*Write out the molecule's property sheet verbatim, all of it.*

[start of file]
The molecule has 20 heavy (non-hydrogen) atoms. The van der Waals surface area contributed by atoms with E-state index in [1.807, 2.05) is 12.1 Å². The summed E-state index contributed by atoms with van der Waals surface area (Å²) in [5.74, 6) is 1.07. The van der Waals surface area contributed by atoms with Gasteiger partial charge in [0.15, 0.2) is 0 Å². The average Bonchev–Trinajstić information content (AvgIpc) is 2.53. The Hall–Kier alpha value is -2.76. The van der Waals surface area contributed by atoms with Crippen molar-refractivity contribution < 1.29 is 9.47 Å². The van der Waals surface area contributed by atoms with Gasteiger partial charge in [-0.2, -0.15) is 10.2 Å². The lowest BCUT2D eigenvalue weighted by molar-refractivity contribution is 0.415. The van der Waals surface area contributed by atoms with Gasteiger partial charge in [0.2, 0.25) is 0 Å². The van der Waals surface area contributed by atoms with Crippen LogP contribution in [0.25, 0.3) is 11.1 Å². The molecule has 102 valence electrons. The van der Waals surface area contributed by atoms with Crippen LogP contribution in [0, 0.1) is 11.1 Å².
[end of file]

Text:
The molecule has 20 heavy (non-hydrogen) atoms. The van der Waals surface area contributed by atoms with E-state index in [1.807, 2.05) is 12.1 Å². The summed E-state index contributed by atoms with van der Waals surface area (Å²) in [5.74, 6) is 1.07. The van der Waals surface area contributed by atoms with Gasteiger partial charge in [0.15, 0.2) is 0 Å². The average Bonchev–Trinajstić information content (AvgIpc) is 2.53. The Hall–Kier alpha value is -2.76. The van der Waals surface area contributed by atoms with Crippen molar-refractivity contribution < 1.29 is 9.47 Å². The van der Waals surface area contributed by atoms with Gasteiger partial charge in [-0.2, -0.15) is 10.2 Å². The lowest BCUT2D eigenvalue weighted by molar-refractivity contribution is 0.415. The van der Waals surface area contributed by atoms with Gasteiger partial charge in [0.2, 0.25) is 0 Å². The van der Waals surface area contributed by atoms with Crippen LogP contribution in [0.25, 0.3) is 11.1 Å². The molecule has 102 valence electrons. The van der Waals surface area contributed by atoms with Crippen LogP contribution in [0, 0.1) is 11.1 Å².